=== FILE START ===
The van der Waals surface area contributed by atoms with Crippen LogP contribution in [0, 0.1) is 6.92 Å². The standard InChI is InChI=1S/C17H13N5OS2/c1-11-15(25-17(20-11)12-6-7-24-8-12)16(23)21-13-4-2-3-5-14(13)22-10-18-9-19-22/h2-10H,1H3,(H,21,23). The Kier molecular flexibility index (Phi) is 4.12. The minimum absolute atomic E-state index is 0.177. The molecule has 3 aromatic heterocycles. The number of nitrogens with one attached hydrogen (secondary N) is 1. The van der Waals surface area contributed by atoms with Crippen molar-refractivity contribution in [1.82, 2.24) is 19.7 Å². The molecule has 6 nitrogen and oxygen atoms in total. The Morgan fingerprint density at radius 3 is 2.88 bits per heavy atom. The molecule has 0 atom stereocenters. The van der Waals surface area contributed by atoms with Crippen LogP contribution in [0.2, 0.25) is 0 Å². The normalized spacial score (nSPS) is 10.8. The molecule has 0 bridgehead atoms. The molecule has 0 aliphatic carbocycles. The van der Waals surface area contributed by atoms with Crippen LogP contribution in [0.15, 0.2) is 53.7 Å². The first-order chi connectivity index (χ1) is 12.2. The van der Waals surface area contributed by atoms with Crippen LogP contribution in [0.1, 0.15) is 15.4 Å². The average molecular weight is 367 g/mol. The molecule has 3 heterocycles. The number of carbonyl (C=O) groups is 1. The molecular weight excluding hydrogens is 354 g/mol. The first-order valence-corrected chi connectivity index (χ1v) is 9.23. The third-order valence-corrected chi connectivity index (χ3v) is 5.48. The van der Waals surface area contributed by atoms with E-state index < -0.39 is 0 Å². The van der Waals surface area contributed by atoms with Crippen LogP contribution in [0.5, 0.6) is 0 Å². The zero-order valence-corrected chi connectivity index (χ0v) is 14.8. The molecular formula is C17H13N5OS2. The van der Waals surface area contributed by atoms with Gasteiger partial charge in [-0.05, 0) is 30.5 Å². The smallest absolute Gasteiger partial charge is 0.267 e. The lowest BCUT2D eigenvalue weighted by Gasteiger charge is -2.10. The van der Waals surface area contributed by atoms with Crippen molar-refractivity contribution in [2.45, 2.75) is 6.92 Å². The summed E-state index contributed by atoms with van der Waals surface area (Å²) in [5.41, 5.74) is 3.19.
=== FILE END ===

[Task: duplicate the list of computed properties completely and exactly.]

The van der Waals surface area contributed by atoms with Crippen LogP contribution in [0, 0.1) is 6.92 Å². The standard InChI is InChI=1S/C17H13N5OS2/c1-11-15(25-17(20-11)12-6-7-24-8-12)16(23)21-13-4-2-3-5-14(13)22-10-18-9-19-22/h2-10H,1H3,(H,21,23). The Kier molecular flexibility index (Phi) is 4.12. The minimum absolute atomic E-state index is 0.177. The molecule has 3 aromatic heterocycles. The number of nitrogens with one attached hydrogen (secondary N) is 1. The van der Waals surface area contributed by atoms with Crippen molar-refractivity contribution in [1.82, 2.24) is 19.7 Å². The molecule has 6 nitrogen and oxygen atoms in total. The Morgan fingerprint density at radius 3 is 2.88 bits per heavy atom. The molecule has 0 atom stereocenters. The van der Waals surface area contributed by atoms with Crippen LogP contribution in [0.2, 0.25) is 0 Å². The normalized spacial score (nSPS) is 10.8. The molecule has 0 bridgehead atoms. The molecule has 0 aliphatic carbocycles. The van der Waals surface area contributed by atoms with Crippen LogP contribution in [0.15, 0.2) is 53.7 Å². The first-order chi connectivity index (χ1) is 12.2. The van der Waals surface area contributed by atoms with Crippen LogP contribution in [0.1, 0.15) is 15.4 Å². The average molecular weight is 367 g/mol. The molecule has 3 heterocycles. The number of carbonyl (C=O) groups is 1. The molecular weight excluding hydrogens is 354 g/mol. The first-order valence-corrected chi connectivity index (χ1v) is 9.23. The third-order valence-corrected chi connectivity index (χ3v) is 5.48. The van der Waals surface area contributed by atoms with E-state index < -0.39 is 0 Å². The van der Waals surface area contributed by atoms with Crippen LogP contribution in [0.5, 0.6) is 0 Å². The zero-order valence-corrected chi connectivity index (χ0v) is 14.8. The molecular formula is C17H13N5OS2. The van der Waals surface area contributed by atoms with Gasteiger partial charge in [-0.05, 0) is 30.5 Å². The smallest absolute Gasteiger partial charge is 0.267 e. The lowest BCUT2D eigenvalue weighted by Gasteiger charge is -2.10. The van der Waals surface area contributed by atoms with Crippen molar-refractivity contribution in [2.45, 2.75) is 6.92 Å². The summed E-state index contributed by atoms with van der Waals surface area (Å²) in [5.41, 5.74) is 3.19.